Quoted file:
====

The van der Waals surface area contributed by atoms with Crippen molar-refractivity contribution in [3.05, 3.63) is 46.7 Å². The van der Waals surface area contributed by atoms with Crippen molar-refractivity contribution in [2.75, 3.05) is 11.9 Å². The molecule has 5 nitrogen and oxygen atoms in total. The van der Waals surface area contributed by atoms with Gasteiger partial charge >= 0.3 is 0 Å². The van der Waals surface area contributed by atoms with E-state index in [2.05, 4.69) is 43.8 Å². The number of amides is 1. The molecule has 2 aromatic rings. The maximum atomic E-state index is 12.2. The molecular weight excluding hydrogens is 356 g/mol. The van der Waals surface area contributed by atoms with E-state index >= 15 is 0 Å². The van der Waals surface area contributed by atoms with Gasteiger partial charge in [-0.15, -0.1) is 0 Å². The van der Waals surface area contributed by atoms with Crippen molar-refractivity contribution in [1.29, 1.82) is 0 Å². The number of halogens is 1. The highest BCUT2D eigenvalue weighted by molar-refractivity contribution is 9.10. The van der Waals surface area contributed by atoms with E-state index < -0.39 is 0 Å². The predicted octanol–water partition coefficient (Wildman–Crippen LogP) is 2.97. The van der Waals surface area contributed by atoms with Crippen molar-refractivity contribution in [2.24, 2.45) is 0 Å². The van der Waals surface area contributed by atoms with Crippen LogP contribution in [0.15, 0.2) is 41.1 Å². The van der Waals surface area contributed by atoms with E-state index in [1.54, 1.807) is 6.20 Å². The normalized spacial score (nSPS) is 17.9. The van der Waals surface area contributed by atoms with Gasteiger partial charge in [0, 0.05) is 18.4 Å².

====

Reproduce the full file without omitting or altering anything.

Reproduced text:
The van der Waals surface area contributed by atoms with Crippen molar-refractivity contribution in [3.05, 3.63) is 46.7 Å². The van der Waals surface area contributed by atoms with Crippen molar-refractivity contribution in [2.75, 3.05) is 11.9 Å². The molecule has 5 nitrogen and oxygen atoms in total. The van der Waals surface area contributed by atoms with Gasteiger partial charge >= 0.3 is 0 Å². The van der Waals surface area contributed by atoms with E-state index in [2.05, 4.69) is 43.8 Å². The number of amides is 1. The molecule has 2 aromatic rings. The maximum atomic E-state index is 12.2. The molecular weight excluding hydrogens is 356 g/mol. The van der Waals surface area contributed by atoms with E-state index >= 15 is 0 Å². The van der Waals surface area contributed by atoms with Gasteiger partial charge in [-0.15, -0.1) is 0 Å². The van der Waals surface area contributed by atoms with Crippen molar-refractivity contribution in [1.29, 1.82) is 0 Å². The number of halogens is 1. The highest BCUT2D eigenvalue weighted by molar-refractivity contribution is 9.10. The van der Waals surface area contributed by atoms with E-state index < -0.39 is 0 Å². The predicted octanol–water partition coefficient (Wildman–Crippen LogP) is 2.97. The van der Waals surface area contributed by atoms with Crippen molar-refractivity contribution in [2.24, 2.45) is 0 Å². The van der Waals surface area contributed by atoms with Crippen LogP contribution in [0.15, 0.2) is 41.1 Å². The van der Waals surface area contributed by atoms with E-state index in [1.54, 1.807) is 6.20 Å². The normalized spacial score (nSPS) is 17.9. The van der Waals surface area contributed by atoms with Gasteiger partial charge in [0, 0.05) is 18.4 Å².